While writing Rogues’ Gallery, a catalogue of 350 years of corruption in South Africa, we discovered that State Capture is a VOC thing, a British colonial thing, a ZAR thing, a homeland thing and an apartheid thing. The VOC, the British, Kruger, Rhodes, Botha, Smuts, Hertzog and the apartheid-era Nats all dallied in antidemocratic State Capture — with varying degrees of success. None of this makes ANC State Capture before, during and after Zuma any less deplorable. But it is wholly inaccurate to imply that the ANC invented South African State Capture.

But, as Zille should also be aware of, packing courts and capturing the state is no longer simply a local problem. The issues surrounding the appointment of judges to the US Supreme Court are a daily reminder that contemporary “democratic” political parties will, by their very nature, try to influence and select the judiciary in their own image. Globally, the scourge of recent democratic politics has been extreme partisanship and increasingly polarised ideologies. This has created a recipe for State Capture the world over.

South Africa under the ANC has in many ways been a testing ground for this new form of “democratic” partisan politics. Democracy is meant to be an open deliberative process, a political system of limits, of checks and balances, of the separation of powers. Can our country even be said to be a democracy where these in real terms do not exist? Where one party essentially decides who the judges are, who the Public Protector is, who is appointed to the SOEs?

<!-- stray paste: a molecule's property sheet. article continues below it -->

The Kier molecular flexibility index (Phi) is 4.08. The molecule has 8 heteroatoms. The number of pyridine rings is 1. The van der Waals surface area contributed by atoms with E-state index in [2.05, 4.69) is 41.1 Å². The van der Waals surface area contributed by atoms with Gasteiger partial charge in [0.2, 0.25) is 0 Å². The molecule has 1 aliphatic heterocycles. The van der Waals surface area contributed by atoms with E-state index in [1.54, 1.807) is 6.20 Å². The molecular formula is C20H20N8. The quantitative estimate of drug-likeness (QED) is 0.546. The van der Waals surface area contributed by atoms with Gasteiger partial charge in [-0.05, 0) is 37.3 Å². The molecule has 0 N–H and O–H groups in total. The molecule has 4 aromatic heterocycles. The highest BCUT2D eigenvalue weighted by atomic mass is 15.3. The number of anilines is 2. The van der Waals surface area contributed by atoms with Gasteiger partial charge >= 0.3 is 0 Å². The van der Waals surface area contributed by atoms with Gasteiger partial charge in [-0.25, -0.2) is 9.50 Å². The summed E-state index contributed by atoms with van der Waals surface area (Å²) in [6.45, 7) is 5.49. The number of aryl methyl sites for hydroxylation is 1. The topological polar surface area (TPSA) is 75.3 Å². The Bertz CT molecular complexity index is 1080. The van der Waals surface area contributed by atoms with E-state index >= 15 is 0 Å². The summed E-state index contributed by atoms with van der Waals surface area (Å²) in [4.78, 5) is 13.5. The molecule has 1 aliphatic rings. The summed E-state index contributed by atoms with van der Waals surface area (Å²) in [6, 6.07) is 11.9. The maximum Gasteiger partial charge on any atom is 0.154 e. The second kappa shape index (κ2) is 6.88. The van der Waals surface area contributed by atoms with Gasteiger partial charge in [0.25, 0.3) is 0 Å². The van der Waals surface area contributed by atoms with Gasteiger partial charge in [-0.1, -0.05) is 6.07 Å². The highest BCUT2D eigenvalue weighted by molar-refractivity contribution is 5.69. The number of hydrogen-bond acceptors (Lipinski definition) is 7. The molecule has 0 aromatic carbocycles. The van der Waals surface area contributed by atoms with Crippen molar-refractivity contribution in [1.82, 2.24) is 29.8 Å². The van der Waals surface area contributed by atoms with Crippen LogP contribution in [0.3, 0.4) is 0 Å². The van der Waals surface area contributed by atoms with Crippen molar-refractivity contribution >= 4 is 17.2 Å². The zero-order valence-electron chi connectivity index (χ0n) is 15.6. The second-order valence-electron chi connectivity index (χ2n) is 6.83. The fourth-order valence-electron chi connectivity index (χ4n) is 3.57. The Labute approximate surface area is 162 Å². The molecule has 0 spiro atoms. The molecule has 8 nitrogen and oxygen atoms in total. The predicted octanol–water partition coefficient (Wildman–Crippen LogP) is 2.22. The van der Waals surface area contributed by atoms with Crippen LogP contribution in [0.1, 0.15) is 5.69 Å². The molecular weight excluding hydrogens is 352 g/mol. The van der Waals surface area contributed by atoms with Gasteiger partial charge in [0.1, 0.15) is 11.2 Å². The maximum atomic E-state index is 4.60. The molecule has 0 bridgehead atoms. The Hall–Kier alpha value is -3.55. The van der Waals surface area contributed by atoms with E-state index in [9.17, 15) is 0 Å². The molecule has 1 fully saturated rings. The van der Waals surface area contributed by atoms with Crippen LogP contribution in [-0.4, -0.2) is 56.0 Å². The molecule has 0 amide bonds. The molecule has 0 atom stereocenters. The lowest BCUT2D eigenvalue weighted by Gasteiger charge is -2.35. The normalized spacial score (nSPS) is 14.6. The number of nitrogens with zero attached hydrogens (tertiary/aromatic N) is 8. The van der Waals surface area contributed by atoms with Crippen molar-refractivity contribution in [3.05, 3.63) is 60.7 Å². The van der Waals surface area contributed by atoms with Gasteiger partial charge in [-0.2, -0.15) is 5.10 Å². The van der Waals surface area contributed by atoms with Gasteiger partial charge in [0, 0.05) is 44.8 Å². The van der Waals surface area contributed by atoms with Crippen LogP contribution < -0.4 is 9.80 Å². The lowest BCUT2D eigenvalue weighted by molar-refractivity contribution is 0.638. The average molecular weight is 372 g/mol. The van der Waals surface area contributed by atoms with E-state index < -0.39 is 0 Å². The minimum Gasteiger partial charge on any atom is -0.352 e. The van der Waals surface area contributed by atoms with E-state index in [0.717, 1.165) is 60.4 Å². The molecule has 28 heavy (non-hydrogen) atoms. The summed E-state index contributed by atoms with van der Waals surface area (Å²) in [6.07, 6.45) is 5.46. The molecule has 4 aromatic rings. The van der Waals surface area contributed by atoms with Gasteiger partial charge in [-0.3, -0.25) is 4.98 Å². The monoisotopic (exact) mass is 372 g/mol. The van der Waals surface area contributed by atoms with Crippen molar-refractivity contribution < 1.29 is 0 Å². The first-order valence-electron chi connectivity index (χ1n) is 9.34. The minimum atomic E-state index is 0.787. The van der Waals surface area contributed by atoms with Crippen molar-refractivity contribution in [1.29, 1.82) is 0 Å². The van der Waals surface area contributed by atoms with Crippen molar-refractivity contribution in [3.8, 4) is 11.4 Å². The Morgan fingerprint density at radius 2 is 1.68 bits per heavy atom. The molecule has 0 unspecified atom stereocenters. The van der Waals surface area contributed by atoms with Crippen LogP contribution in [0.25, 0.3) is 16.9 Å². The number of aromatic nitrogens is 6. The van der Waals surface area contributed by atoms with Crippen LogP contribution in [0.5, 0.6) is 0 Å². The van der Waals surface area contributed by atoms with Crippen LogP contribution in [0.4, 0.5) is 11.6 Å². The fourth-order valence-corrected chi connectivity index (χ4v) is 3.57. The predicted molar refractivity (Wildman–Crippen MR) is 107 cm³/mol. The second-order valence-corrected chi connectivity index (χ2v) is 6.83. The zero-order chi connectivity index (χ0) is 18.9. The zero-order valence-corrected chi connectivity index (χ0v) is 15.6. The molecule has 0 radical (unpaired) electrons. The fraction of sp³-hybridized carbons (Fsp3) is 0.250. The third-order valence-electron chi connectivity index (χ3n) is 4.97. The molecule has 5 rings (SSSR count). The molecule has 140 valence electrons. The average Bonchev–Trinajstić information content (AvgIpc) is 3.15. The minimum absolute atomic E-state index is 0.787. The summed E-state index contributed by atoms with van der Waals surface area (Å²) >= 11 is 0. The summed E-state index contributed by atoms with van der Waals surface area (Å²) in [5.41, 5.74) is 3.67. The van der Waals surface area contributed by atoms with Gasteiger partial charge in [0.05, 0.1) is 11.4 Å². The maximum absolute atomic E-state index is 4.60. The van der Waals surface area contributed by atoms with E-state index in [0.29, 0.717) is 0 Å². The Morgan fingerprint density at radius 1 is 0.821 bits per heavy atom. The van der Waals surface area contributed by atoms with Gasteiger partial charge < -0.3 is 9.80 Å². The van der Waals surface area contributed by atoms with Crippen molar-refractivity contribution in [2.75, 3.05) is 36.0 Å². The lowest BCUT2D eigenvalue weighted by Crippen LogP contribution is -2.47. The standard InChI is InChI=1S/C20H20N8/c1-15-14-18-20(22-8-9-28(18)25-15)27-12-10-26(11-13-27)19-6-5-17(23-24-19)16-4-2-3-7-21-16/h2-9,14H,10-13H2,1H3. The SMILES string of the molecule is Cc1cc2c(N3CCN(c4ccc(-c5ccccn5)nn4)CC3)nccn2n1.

Zille does have a point. But the question lingers: would any kind of change in government in South Africa alter this state of affairs? Perhaps one issue that Zille should sit down and chew on is that her newfound political stance — that of the “anti-woke” right — is, across the democratic world, currently engaged in very similar practices to those of the ANC. Just how the DA, with its ever-increasing ideological stance, will (if it ever gets its mittens on the real levers of power) distance itself from these non-democratic practices is not easy to say.